So here’s a tough question, if you knew with a high level of certainty that for every $1 you spent, you’d get $3 back in return, how big a check would you write, and how often?
Under those circumstances, you’d look forward to writing bigger and bigger checks, would you not?
Now, don’t get me wrong, I’m not suggesting that you just spend money for the sake of spending it willy-nilly.
Nope. I’m conservative and very discriminating about where my money goes, and for what.
Here’s the point: Get clear about the results you want and what achieving them is worth to you, then, if you have the financial ability and if based on your due diligence, you believe writing the check is cheaper than the payoff/result you want…
…then write that check because the faster you do, the faster you get that compounding effect working for you, right?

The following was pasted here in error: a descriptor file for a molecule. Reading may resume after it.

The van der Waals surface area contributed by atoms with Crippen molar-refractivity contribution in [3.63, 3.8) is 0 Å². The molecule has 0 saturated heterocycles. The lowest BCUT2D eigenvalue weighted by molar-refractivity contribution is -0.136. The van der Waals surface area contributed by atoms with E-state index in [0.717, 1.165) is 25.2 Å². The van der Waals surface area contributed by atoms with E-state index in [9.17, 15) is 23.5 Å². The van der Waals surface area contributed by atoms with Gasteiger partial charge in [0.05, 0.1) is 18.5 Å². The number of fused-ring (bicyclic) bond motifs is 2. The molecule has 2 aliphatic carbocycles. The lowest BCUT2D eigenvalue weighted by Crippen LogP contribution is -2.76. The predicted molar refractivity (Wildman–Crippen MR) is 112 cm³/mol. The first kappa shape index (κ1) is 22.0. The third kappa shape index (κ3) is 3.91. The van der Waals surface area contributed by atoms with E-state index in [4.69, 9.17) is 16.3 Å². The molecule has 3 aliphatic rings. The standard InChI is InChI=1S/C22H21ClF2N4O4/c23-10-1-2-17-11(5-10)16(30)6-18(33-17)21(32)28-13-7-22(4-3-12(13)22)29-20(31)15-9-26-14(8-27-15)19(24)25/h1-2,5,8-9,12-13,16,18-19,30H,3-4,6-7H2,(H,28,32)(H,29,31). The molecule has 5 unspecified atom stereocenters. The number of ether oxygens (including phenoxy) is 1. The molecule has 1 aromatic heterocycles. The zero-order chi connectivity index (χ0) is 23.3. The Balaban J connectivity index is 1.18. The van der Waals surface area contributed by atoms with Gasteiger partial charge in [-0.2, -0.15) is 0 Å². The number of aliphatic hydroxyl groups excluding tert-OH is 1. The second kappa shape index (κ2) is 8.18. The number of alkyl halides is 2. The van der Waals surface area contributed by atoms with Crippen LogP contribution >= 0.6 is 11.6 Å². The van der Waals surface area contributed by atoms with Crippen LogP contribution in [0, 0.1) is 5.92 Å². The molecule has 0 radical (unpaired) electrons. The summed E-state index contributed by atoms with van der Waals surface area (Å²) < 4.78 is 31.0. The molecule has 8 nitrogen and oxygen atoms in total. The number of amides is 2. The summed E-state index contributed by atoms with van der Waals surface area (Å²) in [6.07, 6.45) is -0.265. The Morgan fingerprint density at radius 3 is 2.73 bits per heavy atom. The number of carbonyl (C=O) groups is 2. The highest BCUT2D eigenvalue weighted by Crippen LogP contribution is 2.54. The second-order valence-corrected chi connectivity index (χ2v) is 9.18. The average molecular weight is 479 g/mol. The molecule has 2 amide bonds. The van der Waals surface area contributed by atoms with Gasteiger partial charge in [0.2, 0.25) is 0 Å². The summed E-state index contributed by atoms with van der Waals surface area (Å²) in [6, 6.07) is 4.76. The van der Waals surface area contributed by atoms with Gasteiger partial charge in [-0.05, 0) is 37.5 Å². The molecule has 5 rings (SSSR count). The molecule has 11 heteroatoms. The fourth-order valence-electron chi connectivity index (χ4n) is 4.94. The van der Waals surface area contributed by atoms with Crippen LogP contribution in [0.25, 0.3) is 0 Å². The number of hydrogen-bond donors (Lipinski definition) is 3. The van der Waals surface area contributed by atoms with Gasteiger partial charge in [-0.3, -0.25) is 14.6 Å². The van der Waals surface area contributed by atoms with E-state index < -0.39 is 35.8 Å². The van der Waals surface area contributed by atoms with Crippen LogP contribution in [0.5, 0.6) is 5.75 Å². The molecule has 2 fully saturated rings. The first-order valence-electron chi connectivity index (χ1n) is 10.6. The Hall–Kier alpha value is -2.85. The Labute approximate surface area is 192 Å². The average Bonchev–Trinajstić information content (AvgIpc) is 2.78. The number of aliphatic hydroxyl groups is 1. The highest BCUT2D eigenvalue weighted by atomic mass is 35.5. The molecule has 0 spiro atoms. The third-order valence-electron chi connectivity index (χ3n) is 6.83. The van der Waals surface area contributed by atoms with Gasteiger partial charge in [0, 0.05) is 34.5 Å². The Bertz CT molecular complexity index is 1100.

Personally, I do this all the time. I have spent over a million bucks on my education and personal development.
And, to be clear, that doesn’t include the money I’ve invested to explore and grow my entrepreneurial pursuits. In business, if I have advertising that’s working, I push as much money as I possibly can into it (I’ve even borrowed money I didn’t have when my marketing was working strong and I wanted to get the maximum leverage possible)…
If I’m convinced that a marketing approach is worth testing and could possibly turn into the next home-run I’m looking for, I’ll do small $1,000 advertising tests all day…